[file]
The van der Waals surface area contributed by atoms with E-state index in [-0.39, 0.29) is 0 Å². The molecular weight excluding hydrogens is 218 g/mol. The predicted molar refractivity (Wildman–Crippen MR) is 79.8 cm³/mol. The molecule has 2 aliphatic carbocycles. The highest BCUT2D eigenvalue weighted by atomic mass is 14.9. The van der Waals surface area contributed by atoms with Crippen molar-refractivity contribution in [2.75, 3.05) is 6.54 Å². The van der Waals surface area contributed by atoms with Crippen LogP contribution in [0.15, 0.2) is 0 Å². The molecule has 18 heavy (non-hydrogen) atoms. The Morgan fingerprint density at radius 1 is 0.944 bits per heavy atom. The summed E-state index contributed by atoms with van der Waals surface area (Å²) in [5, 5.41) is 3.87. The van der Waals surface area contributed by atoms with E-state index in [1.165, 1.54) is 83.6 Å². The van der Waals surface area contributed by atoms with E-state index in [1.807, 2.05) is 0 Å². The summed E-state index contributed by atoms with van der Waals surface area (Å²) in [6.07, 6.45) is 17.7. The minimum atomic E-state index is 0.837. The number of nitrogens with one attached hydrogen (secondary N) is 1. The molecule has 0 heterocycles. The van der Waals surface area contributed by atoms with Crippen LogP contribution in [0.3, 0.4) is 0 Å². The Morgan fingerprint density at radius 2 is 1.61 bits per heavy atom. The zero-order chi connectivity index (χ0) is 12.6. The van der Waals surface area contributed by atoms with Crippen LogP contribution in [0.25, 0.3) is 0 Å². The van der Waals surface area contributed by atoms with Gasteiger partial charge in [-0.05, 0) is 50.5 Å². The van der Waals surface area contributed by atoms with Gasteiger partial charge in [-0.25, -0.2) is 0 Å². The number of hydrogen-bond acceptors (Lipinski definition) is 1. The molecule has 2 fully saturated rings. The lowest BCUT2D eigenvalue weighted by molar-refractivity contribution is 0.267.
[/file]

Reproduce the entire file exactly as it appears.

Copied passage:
The van der Waals surface area contributed by atoms with E-state index in [-0.39, 0.29) is 0 Å². The molecular weight excluding hydrogens is 218 g/mol. The predicted molar refractivity (Wildman–Crippen MR) is 79.8 cm³/mol. The molecule has 2 aliphatic carbocycles. The highest BCUT2D eigenvalue weighted by atomic mass is 14.9. The van der Waals surface area contributed by atoms with Crippen molar-refractivity contribution in [2.75, 3.05) is 6.54 Å². The van der Waals surface area contributed by atoms with Crippen LogP contribution in [0.15, 0.2) is 0 Å². The molecule has 18 heavy (non-hydrogen) atoms. The Morgan fingerprint density at radius 1 is 0.944 bits per heavy atom. The summed E-state index contributed by atoms with van der Waals surface area (Å²) in [5, 5.41) is 3.87. The van der Waals surface area contributed by atoms with E-state index in [1.165, 1.54) is 83.6 Å². The van der Waals surface area contributed by atoms with E-state index in [1.807, 2.05) is 0 Å². The summed E-state index contributed by atoms with van der Waals surface area (Å²) in [6.07, 6.45) is 17.7. The minimum atomic E-state index is 0.837. The number of nitrogens with one attached hydrogen (secondary N) is 1. The molecule has 0 heterocycles. The van der Waals surface area contributed by atoms with Crippen LogP contribution in [0.3, 0.4) is 0 Å². The Morgan fingerprint density at radius 2 is 1.61 bits per heavy atom. The zero-order chi connectivity index (χ0) is 12.6. The van der Waals surface area contributed by atoms with Crippen LogP contribution in [0.25, 0.3) is 0 Å². The van der Waals surface area contributed by atoms with Gasteiger partial charge in [-0.05, 0) is 50.5 Å². The van der Waals surface area contributed by atoms with Gasteiger partial charge in [-0.25, -0.2) is 0 Å². The number of hydrogen-bond acceptors (Lipinski definition) is 1. The molecule has 2 fully saturated rings. The lowest BCUT2D eigenvalue weighted by molar-refractivity contribution is 0.267.